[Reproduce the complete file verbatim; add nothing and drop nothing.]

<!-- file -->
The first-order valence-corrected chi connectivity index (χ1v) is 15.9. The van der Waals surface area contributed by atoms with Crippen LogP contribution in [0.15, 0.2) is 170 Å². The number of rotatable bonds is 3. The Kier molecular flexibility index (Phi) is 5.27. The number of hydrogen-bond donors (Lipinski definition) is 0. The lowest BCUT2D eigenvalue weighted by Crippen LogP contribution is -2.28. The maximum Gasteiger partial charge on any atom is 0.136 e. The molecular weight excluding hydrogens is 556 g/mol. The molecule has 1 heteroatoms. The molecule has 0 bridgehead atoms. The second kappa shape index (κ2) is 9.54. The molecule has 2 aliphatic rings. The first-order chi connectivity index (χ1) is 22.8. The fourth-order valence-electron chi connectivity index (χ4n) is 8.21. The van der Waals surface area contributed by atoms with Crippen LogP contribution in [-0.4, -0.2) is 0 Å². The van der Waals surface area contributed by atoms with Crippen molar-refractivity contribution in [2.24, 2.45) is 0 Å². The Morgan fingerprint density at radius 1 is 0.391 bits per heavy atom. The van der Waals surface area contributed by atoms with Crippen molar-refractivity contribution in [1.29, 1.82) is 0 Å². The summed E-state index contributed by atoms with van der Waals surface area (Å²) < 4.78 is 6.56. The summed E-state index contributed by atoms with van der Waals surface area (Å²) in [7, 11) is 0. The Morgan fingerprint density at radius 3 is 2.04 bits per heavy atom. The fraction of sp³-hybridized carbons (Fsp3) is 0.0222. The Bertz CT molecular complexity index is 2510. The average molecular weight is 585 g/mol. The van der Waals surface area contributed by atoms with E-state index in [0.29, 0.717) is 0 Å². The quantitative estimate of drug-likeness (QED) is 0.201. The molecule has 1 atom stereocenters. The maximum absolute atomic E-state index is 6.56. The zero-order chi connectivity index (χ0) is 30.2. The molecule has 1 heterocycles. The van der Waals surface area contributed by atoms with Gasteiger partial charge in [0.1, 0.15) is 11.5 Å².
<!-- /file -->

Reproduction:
The first-order valence-corrected chi connectivity index (χ1v) is 15.9. The van der Waals surface area contributed by atoms with Crippen LogP contribution in [0.15, 0.2) is 170 Å². The number of rotatable bonds is 3. The Kier molecular flexibility index (Phi) is 5.27. The number of hydrogen-bond donors (Lipinski definition) is 0. The lowest BCUT2D eigenvalue weighted by Crippen LogP contribution is -2.28. The maximum Gasteiger partial charge on any atom is 0.136 e. The molecular weight excluding hydrogens is 556 g/mol. The molecule has 1 heteroatoms. The molecule has 0 bridgehead atoms. The second kappa shape index (κ2) is 9.54. The molecule has 2 aliphatic rings. The first-order chi connectivity index (χ1) is 22.8. The fourth-order valence-electron chi connectivity index (χ4n) is 8.21. The van der Waals surface area contributed by atoms with Crippen LogP contribution in [-0.4, -0.2) is 0 Å². The van der Waals surface area contributed by atoms with Crippen molar-refractivity contribution in [2.24, 2.45) is 0 Å². The Morgan fingerprint density at radius 1 is 0.391 bits per heavy atom. The van der Waals surface area contributed by atoms with Crippen molar-refractivity contribution in [1.29, 1.82) is 0 Å². The summed E-state index contributed by atoms with van der Waals surface area (Å²) < 4.78 is 6.56. The summed E-state index contributed by atoms with van der Waals surface area (Å²) in [7, 11) is 0. The Morgan fingerprint density at radius 3 is 2.04 bits per heavy atom. The fraction of sp³-hybridized carbons (Fsp3) is 0.0222. The Bertz CT molecular complexity index is 2510. The average molecular weight is 585 g/mol. The van der Waals surface area contributed by atoms with E-state index in [0.29, 0.717) is 0 Å². The quantitative estimate of drug-likeness (QED) is 0.201. The molecule has 1 atom stereocenters. The maximum absolute atomic E-state index is 6.56. The zero-order chi connectivity index (χ0) is 30.2. The molecule has 1 heterocycles. The van der Waals surface area contributed by atoms with Gasteiger partial charge in [0.1, 0.15) is 11.5 Å².